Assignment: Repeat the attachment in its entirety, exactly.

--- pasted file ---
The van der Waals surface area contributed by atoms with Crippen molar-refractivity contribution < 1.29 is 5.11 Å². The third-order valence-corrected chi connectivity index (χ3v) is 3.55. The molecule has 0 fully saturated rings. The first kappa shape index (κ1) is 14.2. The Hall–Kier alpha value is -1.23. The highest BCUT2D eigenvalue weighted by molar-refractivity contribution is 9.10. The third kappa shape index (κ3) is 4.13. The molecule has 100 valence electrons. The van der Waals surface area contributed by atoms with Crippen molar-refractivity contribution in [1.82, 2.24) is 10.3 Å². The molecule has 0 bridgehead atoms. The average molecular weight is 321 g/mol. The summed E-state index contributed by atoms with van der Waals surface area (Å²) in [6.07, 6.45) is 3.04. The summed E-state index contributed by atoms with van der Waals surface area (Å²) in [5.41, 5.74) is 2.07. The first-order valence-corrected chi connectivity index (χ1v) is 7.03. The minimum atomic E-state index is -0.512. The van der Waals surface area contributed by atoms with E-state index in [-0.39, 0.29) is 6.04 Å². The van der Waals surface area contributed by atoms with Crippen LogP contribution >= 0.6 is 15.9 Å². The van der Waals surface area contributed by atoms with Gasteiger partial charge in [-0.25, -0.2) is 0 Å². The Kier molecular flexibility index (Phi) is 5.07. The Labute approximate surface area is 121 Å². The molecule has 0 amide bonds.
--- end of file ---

The van der Waals surface area contributed by atoms with Crippen molar-refractivity contribution < 1.29 is 5.11 Å². The third-order valence-corrected chi connectivity index (χ3v) is 3.55. The molecule has 0 fully saturated rings. The first kappa shape index (κ1) is 14.2. The Hall–Kier alpha value is -1.23. The highest BCUT2D eigenvalue weighted by molar-refractivity contribution is 9.10. The third kappa shape index (κ3) is 4.13. The molecule has 100 valence electrons. The van der Waals surface area contributed by atoms with Crippen molar-refractivity contribution in [1.82, 2.24) is 10.3 Å². The molecule has 0 bridgehead atoms. The average molecular weight is 321 g/mol. The summed E-state index contributed by atoms with van der Waals surface area (Å²) in [6.07, 6.45) is 3.04. The summed E-state index contributed by atoms with van der Waals surface area (Å²) in [5.41, 5.74) is 2.07. The first-order valence-corrected chi connectivity index (χ1v) is 7.03. The minimum atomic E-state index is -0.512. The van der Waals surface area contributed by atoms with E-state index in [-0.39, 0.29) is 6.04 Å². The van der Waals surface area contributed by atoms with Crippen LogP contribution >= 0.6 is 15.9 Å². The van der Waals surface area contributed by atoms with Gasteiger partial charge in [-0.25, -0.2) is 0 Å². The Kier molecular flexibility index (Phi) is 5.07. The Labute approximate surface area is 121 Å². The molecule has 0 amide bonds.